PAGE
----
The Environmental Protection Agency is ready to launch America's first comprehensive national greenhouse gas emissions reporting program.
The EPA announced today that it has finalized the requirements for its new program. That means America's biggest polluters will have to start publicly disclosing their annual emissions — data we need to create effective federal policy to fight climate change. Data collection will begin January 1, 2010, with disclosure required in the first quarter of 2011.
Mark MacLeod, an EDF expert on climate policy, praised the announcement:
The public has both a need and a right to know about the country’s biggest emitters. The transparency provided today will inform smart policy that targets the biggest sources of heat-trapping emissions.
Here are some key details about the new program:
- It will apply to about 10,000 large emitters. Those emitters are responsible for about 80-percent of all the heat-trapping gases emitted in the country.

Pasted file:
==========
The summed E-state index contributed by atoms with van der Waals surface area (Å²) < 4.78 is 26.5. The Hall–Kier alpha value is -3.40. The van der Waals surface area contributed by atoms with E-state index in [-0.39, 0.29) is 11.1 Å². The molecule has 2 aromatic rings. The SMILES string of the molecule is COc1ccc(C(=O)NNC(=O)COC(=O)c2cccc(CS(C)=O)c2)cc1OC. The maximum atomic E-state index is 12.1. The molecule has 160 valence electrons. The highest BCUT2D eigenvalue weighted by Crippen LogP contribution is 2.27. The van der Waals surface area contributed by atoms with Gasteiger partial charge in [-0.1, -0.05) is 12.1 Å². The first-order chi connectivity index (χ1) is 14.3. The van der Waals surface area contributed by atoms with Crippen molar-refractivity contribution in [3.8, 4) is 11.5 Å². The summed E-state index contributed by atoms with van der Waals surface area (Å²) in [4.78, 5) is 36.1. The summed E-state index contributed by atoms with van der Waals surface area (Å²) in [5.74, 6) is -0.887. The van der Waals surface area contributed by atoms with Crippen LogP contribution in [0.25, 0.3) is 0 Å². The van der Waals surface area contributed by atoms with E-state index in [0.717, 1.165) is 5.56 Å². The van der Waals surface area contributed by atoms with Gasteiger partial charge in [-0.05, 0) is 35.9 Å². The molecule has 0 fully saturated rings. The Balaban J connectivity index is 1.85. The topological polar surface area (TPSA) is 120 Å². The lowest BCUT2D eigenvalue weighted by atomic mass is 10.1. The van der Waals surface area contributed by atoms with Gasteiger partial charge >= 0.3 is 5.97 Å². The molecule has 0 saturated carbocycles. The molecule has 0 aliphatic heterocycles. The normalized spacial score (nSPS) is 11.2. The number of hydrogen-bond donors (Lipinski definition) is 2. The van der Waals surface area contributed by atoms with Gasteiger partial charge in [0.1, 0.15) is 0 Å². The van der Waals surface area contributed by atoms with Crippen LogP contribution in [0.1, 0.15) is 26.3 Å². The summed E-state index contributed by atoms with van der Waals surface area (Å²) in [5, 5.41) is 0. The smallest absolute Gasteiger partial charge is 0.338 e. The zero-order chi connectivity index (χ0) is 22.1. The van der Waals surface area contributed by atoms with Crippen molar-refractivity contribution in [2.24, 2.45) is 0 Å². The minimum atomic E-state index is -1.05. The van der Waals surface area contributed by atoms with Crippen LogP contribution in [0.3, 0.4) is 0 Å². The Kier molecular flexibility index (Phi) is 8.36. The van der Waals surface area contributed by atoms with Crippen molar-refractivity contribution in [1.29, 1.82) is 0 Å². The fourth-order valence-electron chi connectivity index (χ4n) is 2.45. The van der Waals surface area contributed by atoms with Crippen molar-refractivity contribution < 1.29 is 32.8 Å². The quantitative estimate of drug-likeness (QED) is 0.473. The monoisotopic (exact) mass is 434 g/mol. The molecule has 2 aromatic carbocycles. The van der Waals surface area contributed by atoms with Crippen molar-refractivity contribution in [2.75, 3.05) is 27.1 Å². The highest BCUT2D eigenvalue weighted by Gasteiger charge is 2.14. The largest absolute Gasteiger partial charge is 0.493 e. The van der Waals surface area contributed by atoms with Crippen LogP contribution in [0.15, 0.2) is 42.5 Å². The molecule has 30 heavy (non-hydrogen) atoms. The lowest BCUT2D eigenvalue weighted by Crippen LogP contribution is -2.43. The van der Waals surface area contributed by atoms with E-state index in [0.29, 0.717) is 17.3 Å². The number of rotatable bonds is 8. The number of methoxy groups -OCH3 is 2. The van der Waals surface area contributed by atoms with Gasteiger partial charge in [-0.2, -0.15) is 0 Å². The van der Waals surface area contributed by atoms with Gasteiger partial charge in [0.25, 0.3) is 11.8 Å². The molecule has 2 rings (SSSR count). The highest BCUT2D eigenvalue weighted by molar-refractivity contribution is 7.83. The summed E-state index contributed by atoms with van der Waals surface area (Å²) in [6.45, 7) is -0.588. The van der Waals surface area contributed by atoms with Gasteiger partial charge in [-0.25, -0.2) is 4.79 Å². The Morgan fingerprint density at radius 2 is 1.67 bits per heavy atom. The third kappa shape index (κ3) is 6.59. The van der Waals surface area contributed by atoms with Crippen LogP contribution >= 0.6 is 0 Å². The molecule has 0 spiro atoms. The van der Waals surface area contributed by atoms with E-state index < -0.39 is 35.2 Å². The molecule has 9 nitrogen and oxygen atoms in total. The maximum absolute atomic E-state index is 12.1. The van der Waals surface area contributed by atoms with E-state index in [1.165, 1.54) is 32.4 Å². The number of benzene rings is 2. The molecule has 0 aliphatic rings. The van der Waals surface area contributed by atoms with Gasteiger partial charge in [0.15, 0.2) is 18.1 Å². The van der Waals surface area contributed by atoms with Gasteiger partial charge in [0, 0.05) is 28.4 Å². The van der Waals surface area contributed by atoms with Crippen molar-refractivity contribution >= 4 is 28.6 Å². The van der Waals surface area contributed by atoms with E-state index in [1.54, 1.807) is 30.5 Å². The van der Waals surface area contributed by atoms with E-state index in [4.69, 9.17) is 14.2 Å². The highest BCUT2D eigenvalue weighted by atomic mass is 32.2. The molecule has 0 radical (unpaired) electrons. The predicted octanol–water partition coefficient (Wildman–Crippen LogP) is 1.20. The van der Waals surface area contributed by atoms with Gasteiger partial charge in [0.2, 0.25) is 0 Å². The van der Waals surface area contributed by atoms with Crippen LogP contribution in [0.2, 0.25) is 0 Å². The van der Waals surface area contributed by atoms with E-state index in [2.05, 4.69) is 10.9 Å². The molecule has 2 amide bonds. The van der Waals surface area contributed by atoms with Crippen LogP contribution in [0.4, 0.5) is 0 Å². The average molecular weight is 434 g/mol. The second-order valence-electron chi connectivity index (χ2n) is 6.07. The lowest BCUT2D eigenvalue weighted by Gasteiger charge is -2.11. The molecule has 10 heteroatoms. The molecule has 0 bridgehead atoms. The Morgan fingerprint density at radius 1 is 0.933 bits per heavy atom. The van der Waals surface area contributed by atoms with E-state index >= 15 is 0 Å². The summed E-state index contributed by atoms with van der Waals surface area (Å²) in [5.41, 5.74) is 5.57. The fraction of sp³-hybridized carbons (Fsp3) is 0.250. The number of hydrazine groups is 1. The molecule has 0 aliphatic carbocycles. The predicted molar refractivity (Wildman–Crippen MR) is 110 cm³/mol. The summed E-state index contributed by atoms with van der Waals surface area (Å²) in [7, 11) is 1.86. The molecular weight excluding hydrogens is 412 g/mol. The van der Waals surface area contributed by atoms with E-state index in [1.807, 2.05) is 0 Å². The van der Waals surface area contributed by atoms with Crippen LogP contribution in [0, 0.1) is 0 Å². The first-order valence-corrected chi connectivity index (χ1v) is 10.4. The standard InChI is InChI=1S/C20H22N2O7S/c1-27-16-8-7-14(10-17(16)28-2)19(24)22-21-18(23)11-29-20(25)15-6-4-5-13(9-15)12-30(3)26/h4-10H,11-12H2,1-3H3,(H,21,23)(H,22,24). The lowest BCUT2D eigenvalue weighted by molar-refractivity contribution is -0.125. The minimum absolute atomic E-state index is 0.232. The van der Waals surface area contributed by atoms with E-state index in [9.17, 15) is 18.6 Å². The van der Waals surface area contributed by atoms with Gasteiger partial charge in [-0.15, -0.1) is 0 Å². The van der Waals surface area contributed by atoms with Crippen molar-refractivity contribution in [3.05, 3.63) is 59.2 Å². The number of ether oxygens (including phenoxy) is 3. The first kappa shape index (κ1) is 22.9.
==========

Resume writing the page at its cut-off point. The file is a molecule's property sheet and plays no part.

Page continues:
- It sets a reporting threshold of 25,000 tons of carbon dioxide equivalent per year. That's the equivalent of 131 rail cars of coal or 58,000 barrels of oil consumed, or the emissions from the annual energy use of about 2,200 homes.
- Businesses that emit less than 25,000 tons of emission per year are NOT covered. That means the rule does NOT apply to churches or schools, as some have falsely claimed. The rule also does NOT create the totally spurious "cow tax."
- The rule will cover the most dangerous global warming pollutants including carbon dioxide, methane, nitrous oxide, hydrofluorocarbons, perfluorocarbons, sulfur hexafluoride, and other fluorinated gases.
The new EPA program is based on valuable efforts that are already underway. Forty-one states are currently participating in The Climate Registry. And since 1995, fossil-fuel fired power plants over 25 megawatts in size have been subject to mandatory reporting requirements for carbon dioxide emissions under the Clean Air Act. These two efforts have started providing an important database of emissions. Now the EPA program will allow us to take the next necessary step.